Broadway The Golden Age by the Legends Who Were There
Marlon Brando (Actor), Bonnie Franklin (Actor), Rick McKay (Director)
Broadway Musicals DVD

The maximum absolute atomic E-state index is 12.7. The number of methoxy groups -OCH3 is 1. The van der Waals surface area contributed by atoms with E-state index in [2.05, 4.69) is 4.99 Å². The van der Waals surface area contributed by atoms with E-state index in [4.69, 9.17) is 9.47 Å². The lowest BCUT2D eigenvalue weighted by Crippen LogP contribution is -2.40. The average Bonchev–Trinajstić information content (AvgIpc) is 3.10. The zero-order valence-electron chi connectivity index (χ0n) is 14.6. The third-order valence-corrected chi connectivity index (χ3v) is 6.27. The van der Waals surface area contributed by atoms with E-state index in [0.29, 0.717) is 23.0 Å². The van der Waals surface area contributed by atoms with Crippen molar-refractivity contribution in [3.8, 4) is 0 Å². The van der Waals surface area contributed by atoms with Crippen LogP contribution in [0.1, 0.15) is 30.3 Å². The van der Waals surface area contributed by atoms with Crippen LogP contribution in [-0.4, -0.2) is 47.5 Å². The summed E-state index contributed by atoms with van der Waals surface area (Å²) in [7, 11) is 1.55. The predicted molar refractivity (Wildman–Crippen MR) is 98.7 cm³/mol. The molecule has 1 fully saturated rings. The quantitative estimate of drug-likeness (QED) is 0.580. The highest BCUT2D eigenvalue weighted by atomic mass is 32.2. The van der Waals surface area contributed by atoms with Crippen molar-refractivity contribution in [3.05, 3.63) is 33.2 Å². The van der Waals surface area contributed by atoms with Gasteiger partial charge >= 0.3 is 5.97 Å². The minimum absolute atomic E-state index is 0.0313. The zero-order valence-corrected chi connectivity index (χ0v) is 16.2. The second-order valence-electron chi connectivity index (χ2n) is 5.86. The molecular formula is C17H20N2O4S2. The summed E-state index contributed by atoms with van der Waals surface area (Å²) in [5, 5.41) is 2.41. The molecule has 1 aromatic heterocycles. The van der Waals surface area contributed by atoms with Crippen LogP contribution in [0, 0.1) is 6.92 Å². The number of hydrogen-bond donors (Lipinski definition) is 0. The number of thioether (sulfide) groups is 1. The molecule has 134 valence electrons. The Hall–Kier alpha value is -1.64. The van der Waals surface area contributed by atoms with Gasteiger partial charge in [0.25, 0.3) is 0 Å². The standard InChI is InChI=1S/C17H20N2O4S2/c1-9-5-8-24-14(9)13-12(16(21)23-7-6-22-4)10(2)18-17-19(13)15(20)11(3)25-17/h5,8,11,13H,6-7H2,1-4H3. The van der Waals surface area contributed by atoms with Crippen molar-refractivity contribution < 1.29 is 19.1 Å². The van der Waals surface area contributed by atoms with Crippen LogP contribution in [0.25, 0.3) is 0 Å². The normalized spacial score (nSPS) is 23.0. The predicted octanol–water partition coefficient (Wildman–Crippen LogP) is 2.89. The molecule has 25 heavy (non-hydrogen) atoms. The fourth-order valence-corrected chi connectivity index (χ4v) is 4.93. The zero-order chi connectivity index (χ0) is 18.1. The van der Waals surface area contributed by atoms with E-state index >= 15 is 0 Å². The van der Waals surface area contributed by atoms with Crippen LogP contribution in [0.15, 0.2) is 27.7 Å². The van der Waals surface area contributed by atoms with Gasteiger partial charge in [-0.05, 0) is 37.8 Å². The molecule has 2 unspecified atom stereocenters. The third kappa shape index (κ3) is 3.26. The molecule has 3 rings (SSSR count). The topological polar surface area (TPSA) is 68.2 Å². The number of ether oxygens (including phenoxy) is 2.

BM01 Broadway Musicals DVD - Marlon Brando (Actor), Bonnie Franklin (Actor), Rick McKay (Director) - Broadway The Golden Age by the Legends Who Were There - Broadway Musicals DVD - It's not a comprehensive survey of the American musical theater, but Broadway: The Golden Age, by the Legends Who Were There is an invaluable and moving salute to the art form composed of interviews with the people who were there in the 1940s through the 1960s. There are too many to list, but they include John Raitt, Angela Lansbury, Hume Cronyn, Kitty Carlisle Hart, Carol Channing, Jerry Orbach, Robert Goulet, Robert Morse (even he's gotten old.), Jerry Herman, Betty Comden and Adolph Green, Stephen Sondheim, and Harold Prince. There are also some rare performance clips, such as Ethel Merman in Gypsy, Patricia Morison in Kiss Me Kate, and Angela Lansbury in Mame, as well as more familiar television performances, but very few film versions (for either authenticity or rights reasons). Director Rick McKay's focus, however, is on evocative stills, a few too many shots of the city, and most of all the words from the stars themselves. Fact is, because Broadway shows are a live performance medium, there simply isn't a lot of footage available, which is why it's a treat--no, it's an obligation--that we hear the stories from the people themselves. It's the best way the form will survive. After a bit of a slow start, the interviews cover the culture of Broadway, hanging out at Walgreen's and Sardi's, taking a show on the road, and thoughts about the current generation. (Broadway in this case refers to the location in New York rather than the musical-theater genre, so non-musicals are a major part of the discussion.) Broadway: The Golden Age had a limited theatrical run in 2004, and there will be inevitable comparisons to Broadway: The American Musical, the six-hour series that played on PBS in the fall of that same year. The PBS series is much longer (especially counting the DVDs' bonus interviews) and unlike The Golden Age, it attempts to be a comprehensive survey of 100 years of American musical theater. The ambition is admirable, but often hard to live up to. The Golden Age offers more rare footage, and a more powerful sense of nostalgia throughout the interviews. On the downside, there's no real structure to the film other than grouping the interviews by random subject, and director McKay relies too much on his own personal experiences as a jumping-off point. But it's a worthwhile, often passionate film that captures a priceless glimpse at a way of life as lived by so many memorable figures whose like will never be seen again. Films can be restored, literature can be reprinted-but what of historic Broadway performances? They leave only memories, and many seem destined to be lost. This widely acclaimed, star-studded documentary tells the stories of our theatrical legends, how they came to NY and how they forged the legend of Broadway. This crowd-pleasing DVD adds plenty of extras and clocks in at nearly three hours. BROADWAY THE GOLDEN AGE is a must-see for all serious admirers and fans of theatre. Rick McKay spent several years tracking down and interviewing almost every surviving Broadway star of the Golden Age to share their entertaining, gripping and often very emotional reminisces. Virtually everybody is included, with highlights being the late great Gwen Verdon (SWEET CHARITY, REDHEAD, CHICAGO, CAN-CAN, DAMN YANKEES), Jerry Orbach (CARNIVAL., PROMISES PROMISES, CHICAGO) and Uta Hagen (STREETCAR NAMED DESIRE). The film is peppered with juicy bits of gossip and info, with Shirley MacLaine, John Raitt and Janis Paige all recounting MacLaine's rise to fame following her historic job of understudying Carol Haney in THE PAJAMA GAME. Angela Lansbury fighting tool and nail for the role of MAME and Lainie Kazan being replaced by one of her closest friends, Michele Lee, in SEESAW. I almost fell out of my chair when rare filmed footage of Ethel Merman in GYPSY and Angela Lansbury in MAME flashed (all-too-briefly) across the screen, and howled with laughter at some of the jokes cracked by Elaine Stritch and Robert Morse. This release should be a mandatory purchase for anyone who cares about theatre. I was so moved by the end that I was speechless....I'm still speechless. This is more than a documentary, it's a life-changing experience.
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